This new series is called “Successful Queries” and I’m posting actual query letters that succeeded in getting writers signed with agents. In addition to posting the actual query letter, we will also get to hear thoughts from the agent as to why the letter worked.
The 20th installment in this series is with agent Sharlene Martin (Martin Literary Management) and her author, Jeffrey Buckner Ford, for his book, River of No Return: Tennessee Ernie Ford and the Woman He Loved.
This query excerpted from Sharlene’s awesome new work, Publish Your Nonfiction Book, out this month (Nov. 2009). If you’re looking to sell a book proposal, this book is a must-buy.
Dear Ms. Martin:
I’m sure I’ve browsed to your site several hundred times if once, and I continue to come back; drawn primarily, I think, by the evident priority that you place on your authors.
Ernie and His Lovely Wife, Betty is a narrative recounting of the lives of Betty Jean Ford and her husband, Ernest, the man known to the world as Tennessee Ernie Ford. In a career that lasted half a century, Ernie Ford achieved a degree of fame that went beyond his success as an entertainer. It was a fame that weaved him into the fabric of popular culture, and earned him a permanence in history: three stars on the Hollywood Walk of Fame, walls of Gold and Platinum records, and a television legacy spanning generations.
But Ernie and His Lovely Wife, Betty is not a biography of Ernie Ford, but rather, a record of the lives of two people. It is a portrayal of the complex and beautiful woman who shared his life; a gifted artist the world would never know, whose own star might one day have eclipsed even his, but instead, slowly faded over the years, paling under the weight of the lengthening shadow unwillingly cast by the man she loved – a shadow she believed she could escape, but only by taking her own life.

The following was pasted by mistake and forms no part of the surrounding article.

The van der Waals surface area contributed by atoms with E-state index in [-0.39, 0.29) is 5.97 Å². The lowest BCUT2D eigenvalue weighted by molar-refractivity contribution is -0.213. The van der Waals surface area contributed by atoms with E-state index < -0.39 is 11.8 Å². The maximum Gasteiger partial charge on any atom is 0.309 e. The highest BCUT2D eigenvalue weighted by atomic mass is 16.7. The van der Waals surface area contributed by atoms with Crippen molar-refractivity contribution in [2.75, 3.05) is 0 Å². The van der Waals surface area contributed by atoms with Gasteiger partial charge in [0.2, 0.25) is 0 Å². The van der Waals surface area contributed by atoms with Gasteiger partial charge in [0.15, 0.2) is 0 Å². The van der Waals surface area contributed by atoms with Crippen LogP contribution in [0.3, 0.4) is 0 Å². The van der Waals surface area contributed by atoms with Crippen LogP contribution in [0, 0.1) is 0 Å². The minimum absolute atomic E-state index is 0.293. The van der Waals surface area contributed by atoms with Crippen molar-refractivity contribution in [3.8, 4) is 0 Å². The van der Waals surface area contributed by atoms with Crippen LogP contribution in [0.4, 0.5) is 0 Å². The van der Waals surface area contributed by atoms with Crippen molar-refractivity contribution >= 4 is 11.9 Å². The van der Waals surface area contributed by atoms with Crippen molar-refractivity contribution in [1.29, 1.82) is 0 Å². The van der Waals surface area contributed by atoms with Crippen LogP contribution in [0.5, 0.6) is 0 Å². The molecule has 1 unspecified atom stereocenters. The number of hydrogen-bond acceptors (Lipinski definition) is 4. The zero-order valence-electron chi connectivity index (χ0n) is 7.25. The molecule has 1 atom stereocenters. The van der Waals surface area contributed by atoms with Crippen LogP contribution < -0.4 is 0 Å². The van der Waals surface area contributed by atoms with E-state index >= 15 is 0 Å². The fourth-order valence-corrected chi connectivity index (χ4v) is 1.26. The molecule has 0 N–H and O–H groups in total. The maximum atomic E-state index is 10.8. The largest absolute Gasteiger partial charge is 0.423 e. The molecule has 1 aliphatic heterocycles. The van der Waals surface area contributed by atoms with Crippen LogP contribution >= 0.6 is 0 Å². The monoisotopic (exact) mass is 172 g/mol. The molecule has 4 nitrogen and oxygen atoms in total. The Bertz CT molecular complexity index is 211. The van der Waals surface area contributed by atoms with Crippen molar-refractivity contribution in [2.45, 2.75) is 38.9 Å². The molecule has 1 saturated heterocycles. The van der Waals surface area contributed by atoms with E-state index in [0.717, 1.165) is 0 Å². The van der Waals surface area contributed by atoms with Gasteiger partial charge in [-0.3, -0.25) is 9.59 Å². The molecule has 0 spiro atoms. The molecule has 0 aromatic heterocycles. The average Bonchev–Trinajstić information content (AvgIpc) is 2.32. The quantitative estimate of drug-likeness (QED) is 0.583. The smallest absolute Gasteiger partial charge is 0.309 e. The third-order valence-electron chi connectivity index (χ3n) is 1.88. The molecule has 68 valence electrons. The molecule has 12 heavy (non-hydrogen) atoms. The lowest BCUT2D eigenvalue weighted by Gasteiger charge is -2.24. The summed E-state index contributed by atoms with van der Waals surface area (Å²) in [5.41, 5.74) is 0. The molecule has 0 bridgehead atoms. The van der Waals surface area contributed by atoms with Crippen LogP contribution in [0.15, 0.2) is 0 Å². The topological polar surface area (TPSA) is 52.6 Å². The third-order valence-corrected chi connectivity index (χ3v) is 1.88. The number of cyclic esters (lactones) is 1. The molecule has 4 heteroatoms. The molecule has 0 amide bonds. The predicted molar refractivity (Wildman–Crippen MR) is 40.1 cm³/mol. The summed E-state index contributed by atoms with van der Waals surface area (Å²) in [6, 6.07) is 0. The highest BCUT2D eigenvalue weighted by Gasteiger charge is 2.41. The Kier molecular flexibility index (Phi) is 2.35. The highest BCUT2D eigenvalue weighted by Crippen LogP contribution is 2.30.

From their first meeting on a desert airbase at the dawn of World War II, to their last moments together nearly half a century later, the story of Ernie and his lovely wife, Betty, is an American love story, an American tregedy; a portrait of an ordinary family changed forever by an extraordinary life. A family whose story is also my own. Ernest Jennings and Betty Jean Ford were my mother and dad.
I am haunted by the memory of these two souls. I am gripped by the arc of their radiant lives, and wounded by the memories of their deaths, This book is my hope of healing those wounds; a hope bound with the promise that one day I would tell their story.
The book stands completed at just over 92,000 words. I would be honored if you would consider reviewing a partial submission.
Jeffrey Buckner Ford
Commentary from Sharlene
As you see, there is a blood relation in this nostalgic celebrity memoir, but it is a mistake to think that just because you are related to somebody famous, you have an actual book in you. Relationships are one thing, but you are either able to write about them with alacrity and depth of insight, or you are not.
This author is careful to explain his protagonist in paragraph two, so that you know what the scope of his story will be. But it is in the third paragraph where Jeffrey Ford demonstrates why he was not merely born into this family; he was born to write this book. The paragraph is consumed mostly by the second sentence, and after reading it, can you doubt that this writer possesses the sensibilities required to tell this powerful tale of quiet frustration?
This author also took the impressive step of writing a complete draft before seeking literary representation, although this can sometimes work against you. With memoirs, which are more narrative in nature, writing a full draft can be helpful. However, many publishers of nonfiction books like to have some input into the flow of the information and the text. Before the book is sold, it usually is best to put your time and energy into your platform, your proposal, and then your query – in that order.
River of No Return: Tennessee Ernie Ford and the Woman He Loved sold to Cumberland House in Tennessee, in Ernie Ford’s hometown of Nashville.